In this article, we feature an upper left lateral crown that needed to be replaced due to recurrent decay. While the patient was getting numb, we defined the job description in the Medit i500 software and imaged the pre-existing crown, the opposing and the bite. We digitally cropped out the tooth to be prepared and proceeded with crown removal. Once the margins were refined and the tissue was displaced, we imaged the preparation in HD mode and processed the case.
Once the digital models were rendered, we launched the integrated CAD software that automatically imported the pre-op, the opposing, the prep model, and the bite. Their relationship is preserved in the CAD software and no modifications were necessary. You have two ways to copy the pre-op; one way is to program the CAD software so it replicates the pre-op perfectly while the other gives you a raw proposal that you can then choose to adapt to pre-existing situation.
Direct Import of Models into CAD Software for Design and Mill
Once the case is designed in the CAD software, you can then take it to any CAM and Milling Machine to produce a restoration. Here we milled an emax restoration with the CEREC MCXL and the imes icore CORiTEC ONE at the same time so we can compare the final results. The CEREC milling machine produced a restoration faster by about 90 seconds but the final results of the margins by the CORiTEC Machine was far superior. Also, the CAM software, Millbox in this situation, allows us to choose a third drill that is 0.6 mm in diameter. This increases milling time but results in less overmilling than the 1.2 mm burrs that milll the intaglio of the CEREC Machine.
Please, take a seat, you should not be standing while you watch this.
Artificial intelligence by Medit i500 now identifies the location of your scanbody but it also automatically launches all that proper information into CAD software for instant abutment designs. Make sure to watch both videos. Enjoy.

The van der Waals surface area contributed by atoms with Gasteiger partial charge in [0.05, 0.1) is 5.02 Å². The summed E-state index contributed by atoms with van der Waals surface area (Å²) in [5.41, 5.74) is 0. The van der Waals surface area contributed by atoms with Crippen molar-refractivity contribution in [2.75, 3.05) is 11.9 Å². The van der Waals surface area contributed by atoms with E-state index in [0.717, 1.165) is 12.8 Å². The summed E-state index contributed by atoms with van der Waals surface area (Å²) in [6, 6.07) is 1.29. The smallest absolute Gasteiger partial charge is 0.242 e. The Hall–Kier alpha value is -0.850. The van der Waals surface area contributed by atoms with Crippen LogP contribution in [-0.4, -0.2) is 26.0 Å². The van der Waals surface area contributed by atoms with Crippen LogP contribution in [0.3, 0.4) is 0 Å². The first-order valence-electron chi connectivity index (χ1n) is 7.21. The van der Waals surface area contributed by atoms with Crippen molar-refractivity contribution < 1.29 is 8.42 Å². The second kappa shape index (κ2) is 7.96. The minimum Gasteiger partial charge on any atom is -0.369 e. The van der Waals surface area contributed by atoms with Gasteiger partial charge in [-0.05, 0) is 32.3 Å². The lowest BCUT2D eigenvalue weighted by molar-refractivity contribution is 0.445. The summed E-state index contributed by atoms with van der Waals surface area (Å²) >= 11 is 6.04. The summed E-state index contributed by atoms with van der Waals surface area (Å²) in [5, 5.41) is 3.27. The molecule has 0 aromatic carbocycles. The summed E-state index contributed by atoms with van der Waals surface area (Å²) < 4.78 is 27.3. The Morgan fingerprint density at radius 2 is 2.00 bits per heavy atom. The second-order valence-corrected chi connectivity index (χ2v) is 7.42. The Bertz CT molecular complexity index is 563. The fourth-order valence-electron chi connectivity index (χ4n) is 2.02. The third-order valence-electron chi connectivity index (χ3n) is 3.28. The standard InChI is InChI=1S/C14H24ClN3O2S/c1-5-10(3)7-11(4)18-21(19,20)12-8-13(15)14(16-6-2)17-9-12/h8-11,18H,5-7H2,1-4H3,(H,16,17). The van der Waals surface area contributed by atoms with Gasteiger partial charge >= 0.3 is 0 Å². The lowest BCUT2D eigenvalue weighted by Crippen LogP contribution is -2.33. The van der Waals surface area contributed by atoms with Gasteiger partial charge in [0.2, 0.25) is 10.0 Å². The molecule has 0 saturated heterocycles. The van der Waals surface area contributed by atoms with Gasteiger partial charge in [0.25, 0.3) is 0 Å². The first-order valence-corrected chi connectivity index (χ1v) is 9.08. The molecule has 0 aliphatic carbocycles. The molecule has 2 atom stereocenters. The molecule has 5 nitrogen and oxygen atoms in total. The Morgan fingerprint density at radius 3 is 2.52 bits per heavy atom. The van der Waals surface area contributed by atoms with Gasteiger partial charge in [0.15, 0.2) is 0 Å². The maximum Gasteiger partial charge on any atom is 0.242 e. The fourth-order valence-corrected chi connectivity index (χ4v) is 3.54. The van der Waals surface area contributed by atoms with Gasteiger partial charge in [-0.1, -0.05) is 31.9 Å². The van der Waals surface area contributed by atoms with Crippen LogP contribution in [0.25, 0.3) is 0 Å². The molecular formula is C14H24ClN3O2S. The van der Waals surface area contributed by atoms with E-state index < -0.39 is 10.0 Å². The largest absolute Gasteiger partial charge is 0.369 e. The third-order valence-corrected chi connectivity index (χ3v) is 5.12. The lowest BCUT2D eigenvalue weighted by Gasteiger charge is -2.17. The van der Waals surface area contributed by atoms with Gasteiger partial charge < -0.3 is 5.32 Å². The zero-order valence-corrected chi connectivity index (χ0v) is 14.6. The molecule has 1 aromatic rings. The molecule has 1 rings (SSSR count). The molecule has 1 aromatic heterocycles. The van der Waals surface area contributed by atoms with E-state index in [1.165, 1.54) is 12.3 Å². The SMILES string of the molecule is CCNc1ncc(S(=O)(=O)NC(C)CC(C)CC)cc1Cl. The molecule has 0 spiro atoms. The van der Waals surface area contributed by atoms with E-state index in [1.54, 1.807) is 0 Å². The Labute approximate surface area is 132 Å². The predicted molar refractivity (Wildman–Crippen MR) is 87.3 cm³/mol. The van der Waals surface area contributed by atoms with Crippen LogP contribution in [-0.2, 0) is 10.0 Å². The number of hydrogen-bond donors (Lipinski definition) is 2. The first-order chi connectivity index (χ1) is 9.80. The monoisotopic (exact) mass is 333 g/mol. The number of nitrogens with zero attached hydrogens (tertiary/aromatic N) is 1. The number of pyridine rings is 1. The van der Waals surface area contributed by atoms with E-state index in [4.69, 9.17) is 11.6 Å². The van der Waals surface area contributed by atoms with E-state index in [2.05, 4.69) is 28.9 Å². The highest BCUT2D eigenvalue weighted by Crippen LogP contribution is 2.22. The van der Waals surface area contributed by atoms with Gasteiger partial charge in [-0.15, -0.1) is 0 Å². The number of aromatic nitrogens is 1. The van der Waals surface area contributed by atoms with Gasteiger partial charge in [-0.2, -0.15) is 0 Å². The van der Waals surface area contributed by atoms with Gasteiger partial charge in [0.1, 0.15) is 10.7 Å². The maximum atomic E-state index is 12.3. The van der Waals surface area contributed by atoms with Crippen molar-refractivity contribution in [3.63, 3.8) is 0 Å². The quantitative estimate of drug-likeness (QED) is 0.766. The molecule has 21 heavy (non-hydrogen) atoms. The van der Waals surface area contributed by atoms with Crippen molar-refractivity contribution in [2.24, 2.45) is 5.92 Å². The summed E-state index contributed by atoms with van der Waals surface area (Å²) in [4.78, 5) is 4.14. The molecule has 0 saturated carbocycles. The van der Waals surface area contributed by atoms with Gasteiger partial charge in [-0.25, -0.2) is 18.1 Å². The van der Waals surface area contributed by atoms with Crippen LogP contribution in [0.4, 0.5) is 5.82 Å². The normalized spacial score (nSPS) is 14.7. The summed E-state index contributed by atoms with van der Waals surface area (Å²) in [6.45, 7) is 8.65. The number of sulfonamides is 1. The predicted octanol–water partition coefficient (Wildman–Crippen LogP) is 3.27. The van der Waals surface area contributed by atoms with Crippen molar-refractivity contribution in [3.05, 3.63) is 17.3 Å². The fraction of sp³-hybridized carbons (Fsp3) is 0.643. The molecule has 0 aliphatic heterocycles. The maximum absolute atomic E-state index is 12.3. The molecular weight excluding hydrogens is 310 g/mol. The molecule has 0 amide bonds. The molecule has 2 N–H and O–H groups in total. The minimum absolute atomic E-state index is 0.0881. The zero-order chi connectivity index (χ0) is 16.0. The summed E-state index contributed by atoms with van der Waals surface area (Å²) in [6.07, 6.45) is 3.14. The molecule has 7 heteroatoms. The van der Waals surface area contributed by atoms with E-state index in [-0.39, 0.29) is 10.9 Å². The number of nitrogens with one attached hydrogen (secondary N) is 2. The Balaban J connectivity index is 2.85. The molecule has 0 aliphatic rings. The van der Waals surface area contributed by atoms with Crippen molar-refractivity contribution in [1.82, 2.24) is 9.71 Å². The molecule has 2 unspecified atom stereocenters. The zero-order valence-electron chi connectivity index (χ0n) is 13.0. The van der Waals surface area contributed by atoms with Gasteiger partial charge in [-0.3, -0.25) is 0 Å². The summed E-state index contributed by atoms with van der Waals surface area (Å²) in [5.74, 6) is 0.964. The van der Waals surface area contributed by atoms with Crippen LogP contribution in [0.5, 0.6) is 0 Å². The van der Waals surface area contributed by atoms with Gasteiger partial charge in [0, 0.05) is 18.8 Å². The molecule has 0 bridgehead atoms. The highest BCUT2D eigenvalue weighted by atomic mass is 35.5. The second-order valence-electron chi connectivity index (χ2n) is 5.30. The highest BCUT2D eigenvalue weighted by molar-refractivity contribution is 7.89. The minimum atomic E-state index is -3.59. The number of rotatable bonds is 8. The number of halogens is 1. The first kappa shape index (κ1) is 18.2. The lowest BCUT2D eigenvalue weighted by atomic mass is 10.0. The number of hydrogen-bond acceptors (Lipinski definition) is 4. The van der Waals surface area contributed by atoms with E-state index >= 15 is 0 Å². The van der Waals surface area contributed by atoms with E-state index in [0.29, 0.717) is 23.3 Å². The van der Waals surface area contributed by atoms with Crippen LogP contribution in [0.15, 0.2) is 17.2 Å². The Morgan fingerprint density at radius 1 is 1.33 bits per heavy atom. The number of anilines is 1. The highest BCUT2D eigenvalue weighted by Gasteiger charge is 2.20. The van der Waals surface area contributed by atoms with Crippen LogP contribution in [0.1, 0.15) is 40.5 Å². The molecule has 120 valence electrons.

Few things in dentistry that can be as frustrating as seating a second molar restoration, whether you are doing same day dentistry or having a lab made prosthesis delivered. Here is a protocol we recommend that you follow to dramatically reduce surprises and post op adjustments. In this particular clinical case a zirconia crown debonded and we elected to fabricate an in-office emax restoration. The sequence is as follows:
While the patient is anesthetized and you are waiting for the onset of anesthesia, capture the opposing impression and the arch models. Trim away the prep digitally and then proceed to the buccal bite capture
Do NOT capture the bite until you verify clearance. In the sequences of videos that follow, watch how we use the Medit i500 to capture digital pictures of the clearance
Once we verify clearance, we image the bite. You have the option at this point to see how well your occlusal stamps match the digital stamps if you want to. A large deviation may mean the jaw settled or the patient moved during the bite capture. Note that unlike conventional dentistry, you capture the bite here BEFORE the prep is finalized
Once you achieve isolation you can finalize the prep and retract the tissue and capture the prep. We elected to capture the preparation in HD mode
The case is then immediately imported into the CAD software for design and fabrication
When we 3D scan the surface of an object, we plot geometric figures (usually triangles) on the surface of that object which is usually round or has some other geometric shape. A satellite beam hitting the surface of the earth is a good way to visualize the scanning process as the photo illustrates.
As you span across long distances, a meshwork of triangles are plotted together to accurately represent the topography of the object. You can start “veering off track” and forming models that are inaccurate representations of that object if you don’t properly form this framework. There are many variables that can introduce these errors including simple matters like speed of scanning.